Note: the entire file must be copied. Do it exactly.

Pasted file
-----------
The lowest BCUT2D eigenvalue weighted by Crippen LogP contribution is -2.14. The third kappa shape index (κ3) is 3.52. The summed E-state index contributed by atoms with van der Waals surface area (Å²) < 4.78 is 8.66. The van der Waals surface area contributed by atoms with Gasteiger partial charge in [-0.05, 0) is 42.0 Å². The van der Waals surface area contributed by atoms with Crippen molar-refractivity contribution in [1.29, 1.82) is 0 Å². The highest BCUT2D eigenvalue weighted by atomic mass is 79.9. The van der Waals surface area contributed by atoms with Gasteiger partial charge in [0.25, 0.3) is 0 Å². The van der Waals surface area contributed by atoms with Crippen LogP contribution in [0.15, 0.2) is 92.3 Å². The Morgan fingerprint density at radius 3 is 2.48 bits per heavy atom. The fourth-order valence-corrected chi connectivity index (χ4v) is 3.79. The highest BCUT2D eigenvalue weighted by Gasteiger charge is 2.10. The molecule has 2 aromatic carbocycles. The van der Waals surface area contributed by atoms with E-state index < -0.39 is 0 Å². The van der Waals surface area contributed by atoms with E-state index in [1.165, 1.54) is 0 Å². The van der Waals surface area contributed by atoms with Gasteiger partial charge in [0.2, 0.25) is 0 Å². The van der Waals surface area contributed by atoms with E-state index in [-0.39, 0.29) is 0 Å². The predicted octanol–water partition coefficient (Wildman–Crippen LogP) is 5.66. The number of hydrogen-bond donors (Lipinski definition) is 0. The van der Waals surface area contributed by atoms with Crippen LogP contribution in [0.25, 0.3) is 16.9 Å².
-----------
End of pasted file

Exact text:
The lowest BCUT2D eigenvalue weighted by Crippen LogP contribution is -2.14. The third kappa shape index (κ3) is 3.52. The summed E-state index contributed by atoms with van der Waals surface area (Å²) < 4.78 is 8.66. The van der Waals surface area contributed by atoms with Gasteiger partial charge in [-0.05, 0) is 42.0 Å². The van der Waals surface area contributed by atoms with Crippen molar-refractivity contribution in [1.29, 1.82) is 0 Å². The highest BCUT2D eigenvalue weighted by atomic mass is 79.9. The van der Waals surface area contributed by atoms with Gasteiger partial charge in [0.25, 0.3) is 0 Å². The van der Waals surface area contributed by atoms with Crippen LogP contribution in [0.15, 0.2) is 92.3 Å². The Morgan fingerprint density at radius 3 is 2.48 bits per heavy atom. The fourth-order valence-corrected chi connectivity index (χ4v) is 3.79. The highest BCUT2D eigenvalue weighted by Gasteiger charge is 2.10. The molecule has 2 aromatic carbocycles. The van der Waals surface area contributed by atoms with E-state index < -0.39 is 0 Å². The van der Waals surface area contributed by atoms with E-state index in [1.165, 1.54) is 0 Å². The van der Waals surface area contributed by atoms with Gasteiger partial charge in [0.2, 0.25) is 0 Å². The van der Waals surface area contributed by atoms with E-state index in [-0.39, 0.29) is 0 Å². The predicted octanol–water partition coefficient (Wildman–Crippen LogP) is 5.66. The number of hydrogen-bond donors (Lipinski definition) is 0. The van der Waals surface area contributed by atoms with Crippen LogP contribution in [0.25, 0.3) is 16.9 Å².